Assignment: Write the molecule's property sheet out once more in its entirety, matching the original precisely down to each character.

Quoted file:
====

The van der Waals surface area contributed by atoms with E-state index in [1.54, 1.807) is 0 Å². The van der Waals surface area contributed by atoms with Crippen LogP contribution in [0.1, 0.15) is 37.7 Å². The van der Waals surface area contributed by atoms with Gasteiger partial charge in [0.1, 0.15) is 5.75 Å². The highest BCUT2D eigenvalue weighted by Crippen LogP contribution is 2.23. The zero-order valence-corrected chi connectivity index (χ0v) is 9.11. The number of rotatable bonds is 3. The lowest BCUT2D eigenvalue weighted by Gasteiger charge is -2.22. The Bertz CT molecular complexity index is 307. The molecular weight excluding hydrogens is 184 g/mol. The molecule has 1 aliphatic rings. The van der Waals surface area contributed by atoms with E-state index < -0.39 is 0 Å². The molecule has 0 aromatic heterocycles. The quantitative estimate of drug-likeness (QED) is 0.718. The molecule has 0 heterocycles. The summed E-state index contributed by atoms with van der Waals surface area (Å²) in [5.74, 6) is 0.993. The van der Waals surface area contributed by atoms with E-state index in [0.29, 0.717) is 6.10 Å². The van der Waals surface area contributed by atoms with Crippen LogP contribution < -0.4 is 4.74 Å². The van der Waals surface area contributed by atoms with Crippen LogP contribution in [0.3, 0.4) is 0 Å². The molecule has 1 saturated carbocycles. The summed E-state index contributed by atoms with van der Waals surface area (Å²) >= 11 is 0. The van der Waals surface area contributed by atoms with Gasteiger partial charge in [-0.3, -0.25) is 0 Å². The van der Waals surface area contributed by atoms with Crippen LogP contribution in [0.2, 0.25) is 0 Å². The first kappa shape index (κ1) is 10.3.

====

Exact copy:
The van der Waals surface area contributed by atoms with E-state index in [1.54, 1.807) is 0 Å². The van der Waals surface area contributed by atoms with Crippen LogP contribution in [0.1, 0.15) is 37.7 Å². The van der Waals surface area contributed by atoms with Gasteiger partial charge in [0.1, 0.15) is 5.75 Å². The highest BCUT2D eigenvalue weighted by Crippen LogP contribution is 2.23. The zero-order valence-corrected chi connectivity index (χ0v) is 9.11. The number of rotatable bonds is 3. The lowest BCUT2D eigenvalue weighted by Gasteiger charge is -2.22. The Bertz CT molecular complexity index is 307. The molecular weight excluding hydrogens is 184 g/mol. The molecule has 1 aliphatic rings. The van der Waals surface area contributed by atoms with E-state index < -0.39 is 0 Å². The molecule has 0 aromatic heterocycles. The quantitative estimate of drug-likeness (QED) is 0.718. The molecule has 0 heterocycles. The summed E-state index contributed by atoms with van der Waals surface area (Å²) in [5.74, 6) is 0.993. The van der Waals surface area contributed by atoms with E-state index in [0.29, 0.717) is 6.10 Å². The van der Waals surface area contributed by atoms with Crippen LogP contribution < -0.4 is 4.74 Å². The van der Waals surface area contributed by atoms with Crippen LogP contribution in [0.3, 0.4) is 0 Å². The molecule has 1 saturated carbocycles. The summed E-state index contributed by atoms with van der Waals surface area (Å²) >= 11 is 0. The van der Waals surface area contributed by atoms with Gasteiger partial charge in [-0.3, -0.25) is 0 Å². The van der Waals surface area contributed by atoms with Crippen LogP contribution in [0.2, 0.25) is 0 Å². The first kappa shape index (κ1) is 10.3.